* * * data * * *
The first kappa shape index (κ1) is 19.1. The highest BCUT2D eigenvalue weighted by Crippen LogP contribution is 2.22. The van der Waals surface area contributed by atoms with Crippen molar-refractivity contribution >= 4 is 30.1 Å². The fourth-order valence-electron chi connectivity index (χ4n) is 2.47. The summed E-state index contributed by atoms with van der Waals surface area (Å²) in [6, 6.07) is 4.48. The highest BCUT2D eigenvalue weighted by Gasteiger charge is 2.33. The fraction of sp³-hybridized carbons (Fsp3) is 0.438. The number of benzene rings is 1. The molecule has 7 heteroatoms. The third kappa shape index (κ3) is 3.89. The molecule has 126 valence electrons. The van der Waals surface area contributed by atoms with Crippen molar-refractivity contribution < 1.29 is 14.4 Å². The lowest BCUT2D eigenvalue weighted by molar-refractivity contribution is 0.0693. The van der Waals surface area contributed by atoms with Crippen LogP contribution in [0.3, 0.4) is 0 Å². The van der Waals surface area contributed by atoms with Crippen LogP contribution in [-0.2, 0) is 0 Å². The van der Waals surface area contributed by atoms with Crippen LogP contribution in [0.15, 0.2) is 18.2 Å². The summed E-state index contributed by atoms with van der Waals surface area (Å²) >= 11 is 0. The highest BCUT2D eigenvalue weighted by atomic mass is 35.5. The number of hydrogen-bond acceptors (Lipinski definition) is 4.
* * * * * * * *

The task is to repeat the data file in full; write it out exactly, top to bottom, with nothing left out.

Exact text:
The first kappa shape index (κ1) is 19.1. The highest BCUT2D eigenvalue weighted by Crippen LogP contribution is 2.22. The van der Waals surface area contributed by atoms with Crippen molar-refractivity contribution >= 4 is 30.1 Å². The fourth-order valence-electron chi connectivity index (χ4n) is 2.47. The summed E-state index contributed by atoms with van der Waals surface area (Å²) in [6, 6.07) is 4.48. The highest BCUT2D eigenvalue weighted by Gasteiger charge is 2.33. The fraction of sp³-hybridized carbons (Fsp3) is 0.438. The number of benzene rings is 1. The molecule has 7 heteroatoms. The third kappa shape index (κ3) is 3.89. The molecule has 126 valence electrons. The van der Waals surface area contributed by atoms with Crippen molar-refractivity contribution < 1.29 is 14.4 Å². The lowest BCUT2D eigenvalue weighted by molar-refractivity contribution is 0.0693. The van der Waals surface area contributed by atoms with Crippen LogP contribution in [0.3, 0.4) is 0 Å². The van der Waals surface area contributed by atoms with Crippen LogP contribution in [-0.2, 0) is 0 Å². The van der Waals surface area contributed by atoms with Crippen LogP contribution in [0.15, 0.2) is 18.2 Å². The summed E-state index contributed by atoms with van der Waals surface area (Å²) >= 11 is 0. The highest BCUT2D eigenvalue weighted by atomic mass is 35.5. The number of hydrogen-bond acceptors (Lipinski definition) is 4.